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We present a theory of current conduction through buckyball(C60) molecules on silicon by coupling a density functional treatment of the molecular levels embedded in silicon with a non-equilibrium Green's function (NEGF) treatment of quantum transport. Several experimental variations in conductance-voltage(G-V) characteristics are quantitatively accounted for by varying the detailed molecule-silicon bonding geometries. We identify how variations in contact surface microstructure influence the number, positions and shapes of the conductance peaks, while varying separations of the scanning probe from the molecules influence their peak amplitudes.
A real-space quantum transport simulator for carbon nanoribbon (CNR) MOSFETs has been developed. Using this simulator, the performance of carbon nanoribbon (CNR) MOSFETs is examined in the ballistic limit. The impact of quantum effects on device performance of CNR MOSFETs is also studied. We found that 2D semi-infinite graphene contacts provide metal-induced-gap-states (MIGS) in the CNR channel. These states would provide quantum tunneling in the short channel device and cause Fermi level pining. These effects cause device performance degradation both on the ON-state and the OFF-state. Pure 1D devices (infinite contacts), however, show no MIGS. Quantum tunneling effects are still playing an important role in the device characteristics. Conduction due to band-to-band tunneling is accurately captured in our simulations. It is important...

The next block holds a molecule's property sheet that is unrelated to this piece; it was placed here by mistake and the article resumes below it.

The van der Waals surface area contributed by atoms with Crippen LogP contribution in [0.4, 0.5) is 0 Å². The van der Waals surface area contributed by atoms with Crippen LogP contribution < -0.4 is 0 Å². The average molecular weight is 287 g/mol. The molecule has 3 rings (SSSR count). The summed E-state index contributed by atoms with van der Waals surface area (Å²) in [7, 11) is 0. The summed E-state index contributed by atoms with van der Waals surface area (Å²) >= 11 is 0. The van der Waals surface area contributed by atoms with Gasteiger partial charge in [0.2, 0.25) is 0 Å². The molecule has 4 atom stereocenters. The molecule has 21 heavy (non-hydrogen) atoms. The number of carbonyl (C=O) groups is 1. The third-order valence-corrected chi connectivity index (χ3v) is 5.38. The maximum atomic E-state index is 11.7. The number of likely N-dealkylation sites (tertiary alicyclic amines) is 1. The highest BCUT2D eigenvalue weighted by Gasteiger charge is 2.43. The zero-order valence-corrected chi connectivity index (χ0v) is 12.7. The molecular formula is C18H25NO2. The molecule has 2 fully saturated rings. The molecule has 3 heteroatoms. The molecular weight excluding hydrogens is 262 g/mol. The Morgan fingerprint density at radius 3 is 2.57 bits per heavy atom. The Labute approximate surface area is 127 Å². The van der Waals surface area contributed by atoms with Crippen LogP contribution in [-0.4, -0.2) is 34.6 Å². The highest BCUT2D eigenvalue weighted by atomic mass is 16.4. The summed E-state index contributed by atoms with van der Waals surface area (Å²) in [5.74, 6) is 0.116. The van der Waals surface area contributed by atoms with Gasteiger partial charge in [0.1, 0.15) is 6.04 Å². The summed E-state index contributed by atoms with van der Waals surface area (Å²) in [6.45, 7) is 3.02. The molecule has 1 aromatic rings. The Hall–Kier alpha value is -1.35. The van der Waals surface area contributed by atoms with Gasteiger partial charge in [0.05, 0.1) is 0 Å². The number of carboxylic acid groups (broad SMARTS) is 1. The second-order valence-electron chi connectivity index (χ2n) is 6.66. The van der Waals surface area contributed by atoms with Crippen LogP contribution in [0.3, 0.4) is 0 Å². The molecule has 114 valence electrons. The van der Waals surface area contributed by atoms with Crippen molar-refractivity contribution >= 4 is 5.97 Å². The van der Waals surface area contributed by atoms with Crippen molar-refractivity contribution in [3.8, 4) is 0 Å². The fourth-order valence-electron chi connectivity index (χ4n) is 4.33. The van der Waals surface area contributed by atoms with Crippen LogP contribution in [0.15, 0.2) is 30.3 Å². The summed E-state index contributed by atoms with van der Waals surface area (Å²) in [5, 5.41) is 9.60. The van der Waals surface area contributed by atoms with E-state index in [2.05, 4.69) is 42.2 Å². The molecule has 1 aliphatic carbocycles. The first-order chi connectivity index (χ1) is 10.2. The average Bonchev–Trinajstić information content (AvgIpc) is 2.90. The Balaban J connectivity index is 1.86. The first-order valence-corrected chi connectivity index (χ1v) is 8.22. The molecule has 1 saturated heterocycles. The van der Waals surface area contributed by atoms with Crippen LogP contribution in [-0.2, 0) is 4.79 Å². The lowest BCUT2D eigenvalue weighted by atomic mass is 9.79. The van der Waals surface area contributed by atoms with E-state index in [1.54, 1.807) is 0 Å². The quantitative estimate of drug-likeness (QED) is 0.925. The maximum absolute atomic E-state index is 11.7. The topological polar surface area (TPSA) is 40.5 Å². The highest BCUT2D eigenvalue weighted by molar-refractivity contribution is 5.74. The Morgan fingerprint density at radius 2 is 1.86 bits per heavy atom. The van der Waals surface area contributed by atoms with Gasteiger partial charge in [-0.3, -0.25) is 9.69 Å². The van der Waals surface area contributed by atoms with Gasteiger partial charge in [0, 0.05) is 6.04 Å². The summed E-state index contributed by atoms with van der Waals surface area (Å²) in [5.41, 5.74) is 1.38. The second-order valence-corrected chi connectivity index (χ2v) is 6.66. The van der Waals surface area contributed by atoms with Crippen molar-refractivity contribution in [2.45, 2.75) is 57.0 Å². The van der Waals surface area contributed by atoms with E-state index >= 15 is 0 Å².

Comment: to be published in Phys. Rev. B 69, No.3, 0353XX (2004)
We ana/lyze the performance of a recently reported Ge/Si core/shell nanowire transistor using a semiclassical, ballistic transport model and an sp3d5s* tight-binding treatment of the electronic structure. Comparison of the measured performance of the device with the effects of series resistance removed to the simulated result assuming ballistic transport shows that the experimental device operates between 60 and 85% of the ballistic limit. For this !15 nm diameter Ge nanowire, we also find that 14−18 modes are occupied at room temperature under ON-current conditions with ION/IOFF ) 100. To observe true one-dimensional transport in a 〈110〉Ge nanowire transistor, the nanowire diameter would have to be less than about 5 nm. The methodology described here should prove useful for analyzing and comparing on a common basis nanowire transistor...
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